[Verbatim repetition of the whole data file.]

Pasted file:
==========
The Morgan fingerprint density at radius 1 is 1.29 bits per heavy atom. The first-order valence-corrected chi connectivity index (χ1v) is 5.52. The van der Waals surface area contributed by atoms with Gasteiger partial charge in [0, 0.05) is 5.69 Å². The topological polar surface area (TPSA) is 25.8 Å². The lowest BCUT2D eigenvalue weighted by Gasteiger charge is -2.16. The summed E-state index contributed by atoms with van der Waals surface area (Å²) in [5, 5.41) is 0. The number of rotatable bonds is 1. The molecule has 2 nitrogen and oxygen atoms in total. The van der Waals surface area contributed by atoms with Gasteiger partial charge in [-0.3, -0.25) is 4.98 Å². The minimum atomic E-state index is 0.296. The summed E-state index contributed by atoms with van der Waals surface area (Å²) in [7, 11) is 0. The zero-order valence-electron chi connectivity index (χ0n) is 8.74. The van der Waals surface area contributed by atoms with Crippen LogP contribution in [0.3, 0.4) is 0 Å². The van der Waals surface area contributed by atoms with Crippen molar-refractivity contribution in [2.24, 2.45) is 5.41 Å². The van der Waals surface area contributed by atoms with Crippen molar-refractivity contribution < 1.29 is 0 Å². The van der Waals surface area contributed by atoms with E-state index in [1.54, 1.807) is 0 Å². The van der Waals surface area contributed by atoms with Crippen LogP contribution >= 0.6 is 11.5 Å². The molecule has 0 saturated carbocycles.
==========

The Morgan fingerprint density at radius 1 is 1.29 bits per heavy atom. The first-order valence-corrected chi connectivity index (χ1v) is 5.52. The van der Waals surface area contributed by atoms with Gasteiger partial charge in [0, 0.05) is 5.69 Å². The topological polar surface area (TPSA) is 25.8 Å². The lowest BCUT2D eigenvalue weighted by Gasteiger charge is -2.16. The summed E-state index contributed by atoms with van der Waals surface area (Å²) in [5, 5.41) is 0. The number of rotatable bonds is 1. The molecule has 2 nitrogen and oxygen atoms in total. The van der Waals surface area contributed by atoms with Gasteiger partial charge in [-0.3, -0.25) is 4.98 Å². The minimum atomic E-state index is 0.296. The summed E-state index contributed by atoms with van der Waals surface area (Å²) in [7, 11) is 0. The zero-order valence-electron chi connectivity index (χ0n) is 8.74. The van der Waals surface area contributed by atoms with Crippen LogP contribution in [0.3, 0.4) is 0 Å². The van der Waals surface area contributed by atoms with Crippen molar-refractivity contribution in [2.24, 2.45) is 5.41 Å². The van der Waals surface area contributed by atoms with Crippen molar-refractivity contribution < 1.29 is 0 Å². The van der Waals surface area contributed by atoms with E-state index in [1.54, 1.807) is 0 Å². The van der Waals surface area contributed by atoms with Crippen LogP contribution >= 0.6 is 11.5 Å². The molecule has 0 saturated carbocycles.